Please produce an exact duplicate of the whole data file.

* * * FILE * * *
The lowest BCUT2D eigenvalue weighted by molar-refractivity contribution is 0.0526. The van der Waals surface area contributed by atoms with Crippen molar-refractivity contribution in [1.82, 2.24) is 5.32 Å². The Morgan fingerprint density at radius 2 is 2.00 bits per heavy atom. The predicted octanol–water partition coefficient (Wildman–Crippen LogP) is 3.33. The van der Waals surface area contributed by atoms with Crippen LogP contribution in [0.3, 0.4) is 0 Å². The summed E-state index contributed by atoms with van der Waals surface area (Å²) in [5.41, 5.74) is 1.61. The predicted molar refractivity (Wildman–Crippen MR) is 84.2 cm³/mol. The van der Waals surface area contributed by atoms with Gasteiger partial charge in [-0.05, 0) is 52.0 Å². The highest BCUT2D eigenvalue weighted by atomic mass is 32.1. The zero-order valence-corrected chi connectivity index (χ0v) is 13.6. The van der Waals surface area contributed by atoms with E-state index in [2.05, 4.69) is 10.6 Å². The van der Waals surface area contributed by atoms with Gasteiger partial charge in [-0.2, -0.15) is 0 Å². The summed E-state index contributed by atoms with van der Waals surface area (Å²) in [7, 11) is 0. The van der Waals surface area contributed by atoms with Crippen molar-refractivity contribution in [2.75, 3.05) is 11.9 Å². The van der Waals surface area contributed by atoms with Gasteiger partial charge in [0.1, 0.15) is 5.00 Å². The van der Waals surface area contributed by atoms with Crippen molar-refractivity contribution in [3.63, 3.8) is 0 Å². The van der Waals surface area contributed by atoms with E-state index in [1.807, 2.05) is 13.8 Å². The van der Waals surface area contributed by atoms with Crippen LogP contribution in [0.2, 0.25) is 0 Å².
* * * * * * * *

The lowest BCUT2D eigenvalue weighted by molar-refractivity contribution is 0.0526. The van der Waals surface area contributed by atoms with Crippen molar-refractivity contribution in [1.82, 2.24) is 5.32 Å². The Morgan fingerprint density at radius 2 is 2.00 bits per heavy atom. The predicted octanol–water partition coefficient (Wildman–Crippen LogP) is 3.33. The van der Waals surface area contributed by atoms with Crippen LogP contribution in [0.3, 0.4) is 0 Å². The summed E-state index contributed by atoms with van der Waals surface area (Å²) in [5.41, 5.74) is 1.61. The predicted molar refractivity (Wildman–Crippen MR) is 84.2 cm³/mol. The van der Waals surface area contributed by atoms with Gasteiger partial charge in [-0.05, 0) is 52.0 Å². The highest BCUT2D eigenvalue weighted by atomic mass is 32.1. The zero-order valence-corrected chi connectivity index (χ0v) is 13.6. The van der Waals surface area contributed by atoms with E-state index in [2.05, 4.69) is 10.6 Å². The van der Waals surface area contributed by atoms with Gasteiger partial charge in [-0.2, -0.15) is 0 Å². The summed E-state index contributed by atoms with van der Waals surface area (Å²) in [7, 11) is 0. The van der Waals surface area contributed by atoms with Crippen molar-refractivity contribution in [2.75, 3.05) is 11.9 Å². The van der Waals surface area contributed by atoms with Gasteiger partial charge in [0.1, 0.15) is 5.00 Å². The van der Waals surface area contributed by atoms with Crippen molar-refractivity contribution in [3.63, 3.8) is 0 Å². The van der Waals surface area contributed by atoms with E-state index in [1.807, 2.05) is 13.8 Å². The van der Waals surface area contributed by atoms with Crippen LogP contribution in [0.2, 0.25) is 0 Å².